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2023 budget should be purged of hidden ‘pork’ – Lagman

Delon Porcalla - The Philippine Star
2023 budget should be purged of hidden âporkâ â Lagman
President Ferdinand Marcos Jr delivers his first State of the Nation address at the House of Representatives in Quezon City on July 25, 2022.
Aaron Favila via AFP / pool

MANILA, Philippines — Taking his cue from the P544-billion purported pork barrel funds, Albay Rep. Edcel Lagman yesterday called for the purging of hidden lump sums in the national budget for 2023.

“The 2023 national budget must be purged of unnecessary and excessive confidential and intelligence funds amounting to P9.29 billion which are embedded in various offices, agencies and departments,” Lagman said, setting his sights on Vice President Sara Duterte, whose Office of the Vice President (OVP) and Department of Education (DepEd) should not have intelligence funds.

“No stretch of the imagination or flexibility of logic can justify the P500 million in the OVP and another P150 million in the DepEd, both under Vice President Duterte. The OVP is not a surveillance agency and has no jurisdiction over matters of national security,” the newly elected president of the opposition Liberal Party reiterated.

“I reiterate my call to Congress to exercise judiciousness and frugality in the allocation of confidential and intelligence funds,” Lagman said.

The House approved the 2023 budget on third and final reading last week, and is poised to submit it to the Senate.

Reps. Raoul Manuel, Arlene Brosas and France Castro of party-list groups Kabataan, women’s group Gabriela and ACT Teachers, respectively, firmly believe that the P5.268-trillion national budget for 2023 is laden with pork barrel funds not just for Congress, but for President Marcos as well.

Manuel, a neophyte militant lawmaker, flagged the P149-billion allocation for the lump sum tagged as Support for Infrastructure Projects and Social Programs in the 2023 spending budget.

“This is the largest version of pork that the Philippines has seen in recent history,” he said.

For her part, Brosas questioned the practice of disbursing funds to unprogrammed appropriations, claiming it weakens the congressional power of the purse.

During the period of interpellation on the Department of Budget and Management (DBM), Brosas revealed the disbursement of funds for the P588.1-billion unprogrammed appropriations for next year will be under the discretion of the DBM.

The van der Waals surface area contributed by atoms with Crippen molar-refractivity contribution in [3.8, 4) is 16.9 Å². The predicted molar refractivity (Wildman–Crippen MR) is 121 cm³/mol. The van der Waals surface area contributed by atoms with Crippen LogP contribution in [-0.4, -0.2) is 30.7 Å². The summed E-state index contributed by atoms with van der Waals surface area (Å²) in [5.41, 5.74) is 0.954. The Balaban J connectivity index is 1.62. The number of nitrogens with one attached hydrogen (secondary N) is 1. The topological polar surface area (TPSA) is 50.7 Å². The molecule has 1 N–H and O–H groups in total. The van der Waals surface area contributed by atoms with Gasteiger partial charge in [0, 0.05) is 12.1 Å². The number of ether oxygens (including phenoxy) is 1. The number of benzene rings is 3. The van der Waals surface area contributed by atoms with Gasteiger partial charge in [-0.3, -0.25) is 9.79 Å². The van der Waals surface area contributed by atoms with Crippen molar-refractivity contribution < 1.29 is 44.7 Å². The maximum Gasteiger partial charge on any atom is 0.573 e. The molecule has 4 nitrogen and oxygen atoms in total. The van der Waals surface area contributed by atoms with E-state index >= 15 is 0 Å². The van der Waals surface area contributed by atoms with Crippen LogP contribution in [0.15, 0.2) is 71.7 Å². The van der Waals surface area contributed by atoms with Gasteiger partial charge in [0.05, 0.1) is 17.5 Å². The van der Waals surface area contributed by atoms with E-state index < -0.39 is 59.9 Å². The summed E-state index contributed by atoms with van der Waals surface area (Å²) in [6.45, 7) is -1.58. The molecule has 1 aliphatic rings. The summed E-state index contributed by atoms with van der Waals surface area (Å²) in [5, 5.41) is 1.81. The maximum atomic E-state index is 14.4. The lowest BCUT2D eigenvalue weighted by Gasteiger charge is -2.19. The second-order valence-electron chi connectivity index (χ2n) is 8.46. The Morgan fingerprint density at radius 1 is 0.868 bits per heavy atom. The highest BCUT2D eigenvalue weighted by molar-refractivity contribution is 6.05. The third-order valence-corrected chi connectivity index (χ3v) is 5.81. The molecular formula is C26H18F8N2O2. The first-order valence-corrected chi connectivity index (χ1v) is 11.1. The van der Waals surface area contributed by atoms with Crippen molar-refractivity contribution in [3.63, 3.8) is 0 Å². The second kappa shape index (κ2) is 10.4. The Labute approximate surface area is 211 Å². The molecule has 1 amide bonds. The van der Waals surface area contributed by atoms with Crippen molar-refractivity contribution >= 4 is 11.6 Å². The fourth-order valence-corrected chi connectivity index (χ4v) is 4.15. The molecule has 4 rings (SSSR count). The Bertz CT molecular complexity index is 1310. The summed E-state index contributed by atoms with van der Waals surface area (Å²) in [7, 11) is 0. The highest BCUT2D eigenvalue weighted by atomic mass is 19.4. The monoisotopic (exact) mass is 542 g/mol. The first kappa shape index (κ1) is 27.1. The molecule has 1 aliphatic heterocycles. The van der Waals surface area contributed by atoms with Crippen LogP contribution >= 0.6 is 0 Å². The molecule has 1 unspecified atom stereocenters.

Unfunded

The House of Representatives will make sure that unfunded programs in the budget allocation for 2023 will get funded, House Majority Leader Manuel Jose Dalipe said yesterday.

Under the proposed budget, the Cancer Assistance Fund of the Department of Health and the Special Education program of the DepEd got “zero funding.”

“There will be changes. Nothing will be zero … We will see to it that when we transmit it to the Senate, everything is alright already,” Dalipe underscored, referring to House Bill 4488 or the General Appropriations Bill for 2023 approved by Congress on third and final reading last week.

Dalipe added that small committees will be convened, with the “instruction from House Speaker Martin Romualdez to see to it” that there will be no unfunded programs next year.

Lawmakers have also sought to increase the budget for some departments and agencies: the Department of Health, Department of Social Welfare and Development and the Department of Labor and Employment.

CHED budget

In the Senate, Sen. Sherwin Gatchalian said additional funding for next year’s higher education programs should be allocated to ensure that qualified students would not be deprived of free college education and financial assistance.

“I’m with you in making sure that our students are studying and that the spirit of the free higher education law is being faithfully implemented. Unfortunately, we are depriving 226,000 students of education because the government did not allocate more funding,” Gatchalian said during the budget hearings of the Commission on Higher Education (CHED) and state universities and colleges (SUCs).

Gatchalian is a co-author and co-sponsor of the Universal Access to Quality Tertiary Education Act (Republic Act No. 10931) or Free Higher Education Act, which exempts college students enrolled in SUCs and qualified local universities and colleges from paying tuition and miscellaneous fees.

At the hearing, CHED Chairman Prospero De Vera III reported that around 379,000 qualified Tertiary Education Subsidy (TES) applicants were not covered due to a lack of funding, 226,000 of whom are enrolled in private schools and run the risk of no longer being able to study.

De Vera said that over P10 billion is needed to cover these 226,000 students.

De Vera also said there are no funds allotted for new TES grantees for “Listahanan 2.0” for AY 2023-2024. Listahanan 2.0 is an information management system that identifies the poor families and where they are located. – Sheila Crisostomo, Cecille Suerte Felipe

NATIONAL BUDGET

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